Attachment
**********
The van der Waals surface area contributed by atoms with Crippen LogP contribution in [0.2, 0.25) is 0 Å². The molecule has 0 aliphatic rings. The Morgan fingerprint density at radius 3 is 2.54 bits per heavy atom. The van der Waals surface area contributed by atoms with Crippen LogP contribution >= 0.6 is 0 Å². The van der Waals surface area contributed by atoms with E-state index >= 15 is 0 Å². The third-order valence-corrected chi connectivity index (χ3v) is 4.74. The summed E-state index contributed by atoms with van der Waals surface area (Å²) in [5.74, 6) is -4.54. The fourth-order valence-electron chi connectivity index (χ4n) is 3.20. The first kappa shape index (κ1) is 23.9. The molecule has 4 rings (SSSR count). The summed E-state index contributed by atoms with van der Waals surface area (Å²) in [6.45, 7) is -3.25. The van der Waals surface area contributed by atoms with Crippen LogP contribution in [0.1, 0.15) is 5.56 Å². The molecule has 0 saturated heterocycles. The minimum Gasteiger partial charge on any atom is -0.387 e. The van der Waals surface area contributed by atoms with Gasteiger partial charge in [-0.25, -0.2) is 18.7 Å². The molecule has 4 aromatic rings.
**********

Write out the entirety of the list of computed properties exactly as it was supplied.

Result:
The van der Waals surface area contributed by atoms with Crippen LogP contribution in [0.2, 0.25) is 0 Å². The molecule has 0 aliphatic rings. The Morgan fingerprint density at radius 3 is 2.54 bits per heavy atom. The van der Waals surface area contributed by atoms with Crippen LogP contribution >= 0.6 is 0 Å². The van der Waals surface area contributed by atoms with E-state index >= 15 is 0 Å². The third-order valence-corrected chi connectivity index (χ3v) is 4.74. The summed E-state index contributed by atoms with van der Waals surface area (Å²) in [5.74, 6) is -4.54. The fourth-order valence-electron chi connectivity index (χ4n) is 3.20. The first kappa shape index (κ1) is 23.9. The molecule has 4 rings (SSSR count). The summed E-state index contributed by atoms with van der Waals surface area (Å²) in [6.45, 7) is -3.25. The van der Waals surface area contributed by atoms with Crippen LogP contribution in [0.1, 0.15) is 5.56 Å². The molecule has 0 saturated heterocycles. The minimum Gasteiger partial charge on any atom is -0.387 e. The van der Waals surface area contributed by atoms with Gasteiger partial charge in [-0.25, -0.2) is 18.7 Å². The molecule has 4 aromatic rings.